Finding A Place for Oneself
We are up against a world in ruins. Now more than ever, we must study the humanities. Our project is not just an intellectual one but quickly spills over to the deeply personal and affective. Here, our personal, academic, and political projects are all rooted in an increasingly porous relationship with text. I have found that this field of study has nurtured my ability to think critically, creatively, and expansively about the world I am a part of and my place in it.
A Cross-Disciplinary Curriculum
The courses offered as part of our program core are all co-taught and cross-disciplinary, so whether you are interested in literature, history, philosophy, religion – or haven’t quite decided yet – there are fields of possibility open to you. What makes Habib’s program in Comparative Humanities unique is its particular focus on comparative inquiry which puts different perspectives into conversation with one another, allowing students to think horizontally instead of vertically.
Watch this to explore the Comparative Humanities program at Habib University
A Regionally Contextualized Degree
Additionally, while the Comparative Humanities degree is comparable to any liberal arts degree offered at an undergraduate level globally, what sets it apart is an approach that is strongly rooted in South Asian history and culture. Really, it’s all about context. A good liberal arts degree can hone a student’s ability to think critically, yes, but a liberal arts degree that is sensitive to the context within which it operates is far more useful. If we are to become agents of change it is vital that we understand the circumstances that have led us to the situation we find ourselves in today. On a global level, this attention to context makes the degree even more valuable as it is unlikely to be found in any other part of the world.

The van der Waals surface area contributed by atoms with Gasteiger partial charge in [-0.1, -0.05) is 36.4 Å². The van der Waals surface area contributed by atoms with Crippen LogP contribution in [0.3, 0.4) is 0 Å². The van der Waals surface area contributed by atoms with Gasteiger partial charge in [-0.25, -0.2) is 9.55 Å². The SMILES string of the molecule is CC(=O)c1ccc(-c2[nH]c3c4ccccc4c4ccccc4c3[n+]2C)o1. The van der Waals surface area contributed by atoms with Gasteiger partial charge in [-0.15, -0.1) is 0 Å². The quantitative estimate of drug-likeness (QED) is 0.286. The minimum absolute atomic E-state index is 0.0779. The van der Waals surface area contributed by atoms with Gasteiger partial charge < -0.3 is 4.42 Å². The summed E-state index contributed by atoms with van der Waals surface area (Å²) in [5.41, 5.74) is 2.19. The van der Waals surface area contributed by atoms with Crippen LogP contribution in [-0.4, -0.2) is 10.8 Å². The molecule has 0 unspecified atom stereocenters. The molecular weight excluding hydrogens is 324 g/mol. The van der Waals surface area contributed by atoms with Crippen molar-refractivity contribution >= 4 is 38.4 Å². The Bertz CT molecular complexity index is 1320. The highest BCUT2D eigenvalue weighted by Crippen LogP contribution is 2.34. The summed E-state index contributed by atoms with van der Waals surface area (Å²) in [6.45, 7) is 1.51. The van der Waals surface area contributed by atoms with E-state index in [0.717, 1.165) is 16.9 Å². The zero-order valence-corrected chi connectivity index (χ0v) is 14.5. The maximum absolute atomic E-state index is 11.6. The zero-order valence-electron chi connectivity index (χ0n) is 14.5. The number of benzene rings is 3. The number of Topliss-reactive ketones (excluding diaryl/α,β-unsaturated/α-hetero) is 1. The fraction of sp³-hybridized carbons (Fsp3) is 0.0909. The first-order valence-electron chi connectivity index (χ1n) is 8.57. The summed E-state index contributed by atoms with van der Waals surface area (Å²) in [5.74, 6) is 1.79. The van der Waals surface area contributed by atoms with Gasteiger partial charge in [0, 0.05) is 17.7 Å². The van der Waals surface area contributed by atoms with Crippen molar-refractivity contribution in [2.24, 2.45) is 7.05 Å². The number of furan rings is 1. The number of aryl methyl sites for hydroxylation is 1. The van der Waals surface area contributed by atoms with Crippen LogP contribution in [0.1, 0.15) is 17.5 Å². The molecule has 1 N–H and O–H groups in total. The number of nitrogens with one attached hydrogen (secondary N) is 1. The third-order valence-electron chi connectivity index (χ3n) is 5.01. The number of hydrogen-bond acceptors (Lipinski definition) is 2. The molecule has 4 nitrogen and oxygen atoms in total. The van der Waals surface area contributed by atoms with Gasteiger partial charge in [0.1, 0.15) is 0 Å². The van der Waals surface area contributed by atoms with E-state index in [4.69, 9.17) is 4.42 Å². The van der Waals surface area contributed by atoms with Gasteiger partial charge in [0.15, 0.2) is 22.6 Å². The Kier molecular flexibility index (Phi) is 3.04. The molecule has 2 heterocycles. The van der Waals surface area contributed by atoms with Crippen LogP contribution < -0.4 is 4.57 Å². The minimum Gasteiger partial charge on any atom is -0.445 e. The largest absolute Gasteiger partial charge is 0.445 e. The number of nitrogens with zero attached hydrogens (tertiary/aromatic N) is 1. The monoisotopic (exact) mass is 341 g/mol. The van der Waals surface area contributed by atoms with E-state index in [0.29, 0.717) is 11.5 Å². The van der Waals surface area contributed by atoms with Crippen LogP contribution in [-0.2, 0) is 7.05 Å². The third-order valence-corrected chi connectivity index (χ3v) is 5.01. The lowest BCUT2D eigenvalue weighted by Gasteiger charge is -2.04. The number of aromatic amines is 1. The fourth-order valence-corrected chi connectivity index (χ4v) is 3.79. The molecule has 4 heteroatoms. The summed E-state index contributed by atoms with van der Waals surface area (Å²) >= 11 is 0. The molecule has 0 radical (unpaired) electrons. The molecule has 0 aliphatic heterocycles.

Shaping A Community for Thinkers and Writers
Above all else, the program in Comparative Humanities at Habib offers a diverse and closely-knit community of budding thinkers and writers. As part of this program I have formed deep friendships with my peers and working closely with them has been the most fruitful part of this journey. Under the mentorship of faculty from across the four disciplines I have come to learn that our project is a shared one and for this reason the only way forward is in community based efforts. Since class sizes are small and course material is always intellectually exciting, the discussions we have are unlike anything else. I have changed so much in these past few years because of the thinkers and texts I’ve encountered, the professors who have guided me, the friendships I have formed, and most importantly the space that I’ve been given to grow.
This blog was written by Dalia Sattar, a Comparative Humanities student from the Class of 2024.